How King George III’s 1775 Speech Pushed America Towards Revolution | History Hit

How King George III’s 1775 Speech Pushed America Towards Revolution

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On 26 October 1775 George III, King of Great Britain, stood up in front of his Parliament and declared the American colonies to be in a state of rebellion. Here, for the first time, the use of force was authorised against the rebels.

The road to war

Over the last decade relations between George’s government and his colonial subjects had progressively soured. In 1767 Parliament passed the Townshend Acts levying taxes on many essential goods such as glass, paper and tea. In truth, this was not particularly onerous, but the colonists regarded it to be unconstitutional and resentment simmered.

Just a year later the governor of Massachusetts was already calling for the other twelve colonies to join his state in resisting the British and boycotting their goods, coinciding with a riot in Boston over the seizure of a boat aptly named Liberty for smuggling. Despite these tremors of discontent, nothing suggested that the colonies might seriously consider fighting their British masters until the infamous Boston massacre of March 1770.

A pamphlet showing the Boston Massacre. Before shooting the soldiers had been endangered by the mob and had actually refrained from firing for a lengthy amount of time.

A detachment of redcoats were accosted by a large crowd in the city, and bombarded with snowballs and more dangerous missiles as the cold and frustrated townsfolk vented their anger on the soldiers. Suddenly, they opened fire after a soldier was knocked down, killing five and injuring six others.

This is often represented as the inevitable start of a revolution, but in fact it prompted Lord North’s government to withdraw the Townshend Acts and for a time it seemed like the worst of the crisis was over. However, some radicals such as Samuel Adams and Thomas Jefferson kept the resentment ticking over, and suddenly in 1772 the anger of the colonists exploded back into life.

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Adams makes a stir in Boston

A switch had been flicked, and now everything London did was seen as an affront to their liberties. The British government had this chance to make important political concessions to these disgruntled voices, but they did not, and the opportunity to avert rebellion was lost.

That year a British ship which had been enforcing unpopular trade regulations was burned by angry patriots, and Adams set about creating Committees of Correspondence – networks of rebels which linked all of the 13 colonies.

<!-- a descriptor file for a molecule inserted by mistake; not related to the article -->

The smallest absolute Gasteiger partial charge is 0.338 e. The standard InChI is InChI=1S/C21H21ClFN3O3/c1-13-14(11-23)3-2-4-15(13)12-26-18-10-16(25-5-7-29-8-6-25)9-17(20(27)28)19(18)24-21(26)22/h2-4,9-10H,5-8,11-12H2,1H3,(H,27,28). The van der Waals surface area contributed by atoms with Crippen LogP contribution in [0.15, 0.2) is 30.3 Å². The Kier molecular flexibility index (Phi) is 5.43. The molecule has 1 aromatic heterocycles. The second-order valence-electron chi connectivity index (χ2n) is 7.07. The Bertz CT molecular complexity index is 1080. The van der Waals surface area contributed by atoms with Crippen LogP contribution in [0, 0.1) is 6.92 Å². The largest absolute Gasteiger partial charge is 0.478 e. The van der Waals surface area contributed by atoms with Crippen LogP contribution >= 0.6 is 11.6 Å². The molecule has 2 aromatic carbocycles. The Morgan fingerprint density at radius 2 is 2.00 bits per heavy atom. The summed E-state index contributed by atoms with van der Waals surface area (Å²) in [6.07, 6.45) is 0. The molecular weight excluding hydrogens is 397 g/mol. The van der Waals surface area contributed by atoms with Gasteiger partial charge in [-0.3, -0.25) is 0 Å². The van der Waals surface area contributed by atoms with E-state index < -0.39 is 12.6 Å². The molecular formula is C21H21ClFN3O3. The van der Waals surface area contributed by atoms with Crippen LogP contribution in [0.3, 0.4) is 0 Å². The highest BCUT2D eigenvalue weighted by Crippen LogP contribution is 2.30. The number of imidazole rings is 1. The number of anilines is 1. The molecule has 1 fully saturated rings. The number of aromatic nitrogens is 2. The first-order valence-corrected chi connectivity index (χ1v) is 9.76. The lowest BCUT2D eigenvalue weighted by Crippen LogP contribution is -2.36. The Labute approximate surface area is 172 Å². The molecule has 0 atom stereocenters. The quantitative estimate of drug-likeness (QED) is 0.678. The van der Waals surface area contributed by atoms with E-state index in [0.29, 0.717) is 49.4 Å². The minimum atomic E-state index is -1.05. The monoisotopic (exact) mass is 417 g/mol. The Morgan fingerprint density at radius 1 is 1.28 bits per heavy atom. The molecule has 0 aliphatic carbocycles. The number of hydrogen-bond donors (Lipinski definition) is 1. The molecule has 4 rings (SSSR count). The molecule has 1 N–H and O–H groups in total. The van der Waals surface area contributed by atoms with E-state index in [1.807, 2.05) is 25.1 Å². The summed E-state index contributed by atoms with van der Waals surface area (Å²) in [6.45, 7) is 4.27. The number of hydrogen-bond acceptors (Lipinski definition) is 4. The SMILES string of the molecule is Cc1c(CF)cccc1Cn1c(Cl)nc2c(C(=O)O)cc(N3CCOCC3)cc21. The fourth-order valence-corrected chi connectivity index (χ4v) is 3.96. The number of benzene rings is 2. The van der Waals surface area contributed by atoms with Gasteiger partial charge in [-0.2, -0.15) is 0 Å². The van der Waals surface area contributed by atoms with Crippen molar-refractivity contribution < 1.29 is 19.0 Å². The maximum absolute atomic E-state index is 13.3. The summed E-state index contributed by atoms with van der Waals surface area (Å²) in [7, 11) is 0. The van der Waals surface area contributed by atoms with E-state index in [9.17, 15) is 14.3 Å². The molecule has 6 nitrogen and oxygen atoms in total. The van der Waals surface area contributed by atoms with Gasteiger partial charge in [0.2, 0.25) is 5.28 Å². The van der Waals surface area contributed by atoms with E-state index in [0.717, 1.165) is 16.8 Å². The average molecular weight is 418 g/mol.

These committees soon boasted a membership of 7-8000 and loyalists were pointedly excluded. In December 1773 the most famous and open display of anger took place – as Samuel Adams and some followers poured huge amounts of British tea into the sea at Boston Harbour. This act – now known as the Boston tea party, remains important in patriotic American folklore.

The Boston Tea Party.

The British respond with force

The British response was the wrong one – as they passed the repressive “Intolerable Acts” rather than attempting to appease the rebels. They lost much support with this, and patriots formed the first Continental Congress, where men from all the colonies were formally represented, in September 1774. In Britain opinion was divided as the Whigs favoured reform and North’s Tories wanted to demonstrate the power of the British Parliament. In the end the Tories won.

Meanwhile, Congress raised a militia, and in April 1775 the first shots of the war were fired as British troops clashed with militiamen at the twin battles of Lexington and Concord. British troops were landed in Massachusetts and defeated the rebels at Bunker Hill in June – the first major battle. Afterwards the British withdrew into Boston – where they were besieged by an army commanded by the newly appointed General George Washington.

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King George gives the go-ahead

Such was the situation in October, when the King of England addressed his parliament. His speech was long but certain phrases made it clear that a major war against his own subjects was about to begin:

“It is now become the part of wisdom, and (in its effects) of clemency, to put a speedy end to these disorders by the most decisive exertions. For this purpose, I have increased my naval establishment, and greatly augmented my land forces, but in such a manner as may be the least burthensome to my kingdoms.”

After such a speech, the Whig position was silenced and suddenly a full-scale war was inevitable. From it the United States of America would emerge, and the course of history radically changed.

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